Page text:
When strength training increases fascicle length most, this tends to increase the size of the muscle more in the distal region, where new sarcomeres are added to existing fibers. In contrast, when strength training mainly increases fiber diameter (as well as pennation angle), this tends to cause larger increases in the middle region of the muscle.

The trigger for whether a muscle fiber increases more in length or diameter is the extent to which the passive and active elements contribute to overall force production. The passive elements are those parts of the muscle fiber that are deformed elastically during muscle lengthening, including the cytoskeleton, titin, and the outer collagen layer (endomysium). The active elements are the actin-myosin crossbridges, which use energy to produce force.

When active elements are solely responsible for force production, the fiber tends to increase mainly in diameter. When the passive elements elements contribute more to muscle force production, the fiber tends to increase more in length.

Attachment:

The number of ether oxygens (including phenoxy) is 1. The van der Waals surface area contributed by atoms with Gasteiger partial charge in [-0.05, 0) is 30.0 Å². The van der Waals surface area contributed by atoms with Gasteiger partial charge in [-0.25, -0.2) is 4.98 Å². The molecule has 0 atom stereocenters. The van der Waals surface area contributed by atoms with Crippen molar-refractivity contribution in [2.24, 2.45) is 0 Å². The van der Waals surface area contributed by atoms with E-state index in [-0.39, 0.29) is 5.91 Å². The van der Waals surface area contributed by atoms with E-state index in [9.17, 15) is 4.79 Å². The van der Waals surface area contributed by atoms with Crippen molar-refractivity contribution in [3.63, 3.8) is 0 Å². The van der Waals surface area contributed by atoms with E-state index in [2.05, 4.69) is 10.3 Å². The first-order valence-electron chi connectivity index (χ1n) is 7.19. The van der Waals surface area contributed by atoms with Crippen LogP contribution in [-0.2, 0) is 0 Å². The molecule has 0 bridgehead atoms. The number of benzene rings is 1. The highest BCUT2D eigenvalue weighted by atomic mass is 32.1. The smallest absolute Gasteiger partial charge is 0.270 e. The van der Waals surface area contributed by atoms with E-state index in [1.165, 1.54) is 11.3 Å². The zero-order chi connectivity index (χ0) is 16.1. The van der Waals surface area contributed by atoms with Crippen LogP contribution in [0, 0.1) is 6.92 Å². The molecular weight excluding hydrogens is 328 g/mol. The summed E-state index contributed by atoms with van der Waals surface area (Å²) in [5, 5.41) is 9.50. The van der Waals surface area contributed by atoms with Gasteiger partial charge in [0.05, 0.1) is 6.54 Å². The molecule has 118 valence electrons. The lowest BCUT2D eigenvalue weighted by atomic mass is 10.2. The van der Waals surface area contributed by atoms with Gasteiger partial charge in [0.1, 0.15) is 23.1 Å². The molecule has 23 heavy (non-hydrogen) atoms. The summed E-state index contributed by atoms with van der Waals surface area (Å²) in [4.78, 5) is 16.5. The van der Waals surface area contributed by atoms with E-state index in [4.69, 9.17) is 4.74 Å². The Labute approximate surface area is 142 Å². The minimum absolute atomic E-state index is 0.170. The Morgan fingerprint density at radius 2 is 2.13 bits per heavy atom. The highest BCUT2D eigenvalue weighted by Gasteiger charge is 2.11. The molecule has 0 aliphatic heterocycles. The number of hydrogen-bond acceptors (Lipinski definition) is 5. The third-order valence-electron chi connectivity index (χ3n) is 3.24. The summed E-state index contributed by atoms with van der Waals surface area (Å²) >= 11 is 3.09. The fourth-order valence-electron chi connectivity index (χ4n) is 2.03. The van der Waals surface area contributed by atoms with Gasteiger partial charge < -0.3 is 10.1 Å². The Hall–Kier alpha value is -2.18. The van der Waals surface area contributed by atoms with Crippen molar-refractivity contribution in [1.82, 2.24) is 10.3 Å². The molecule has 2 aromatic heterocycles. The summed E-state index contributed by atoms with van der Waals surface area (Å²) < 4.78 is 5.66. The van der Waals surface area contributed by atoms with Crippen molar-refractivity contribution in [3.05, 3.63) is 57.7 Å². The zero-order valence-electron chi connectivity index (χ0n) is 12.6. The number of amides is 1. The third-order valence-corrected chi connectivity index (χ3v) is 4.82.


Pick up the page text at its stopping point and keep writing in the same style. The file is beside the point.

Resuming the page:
Do different types of strength training cause muscle growth to occur in different regions (part 1)

Several studies have compared the long-term effects of different types of strength training on the muscle growth that results in several regions of a muscle. Some of these studies have compared types of strength training that involve different contributions from active and passive elements to muscle force (contraction mode, range of motion, and external resistance type).


Eccentric-only strength training involves using only the lowering phase of a movement, while concentric-only strength training uses only the lifting phase of a movement. During eccentric contractions, we can exert approximately 30% more force than in similar concentric contractions, because the passive elements of the muscle fibers contribute substantially.

Eccentric-only strength training and concentric-only strength training cause muscle growth to occur in different regions. Eccentric-only strength training causes greater muscle growth in the distal region, while concentric-only strength training causes the middle region to increase more in size. Importantly, eccentric-only training also caused greater increases in fascicle length compared to concentric-only training.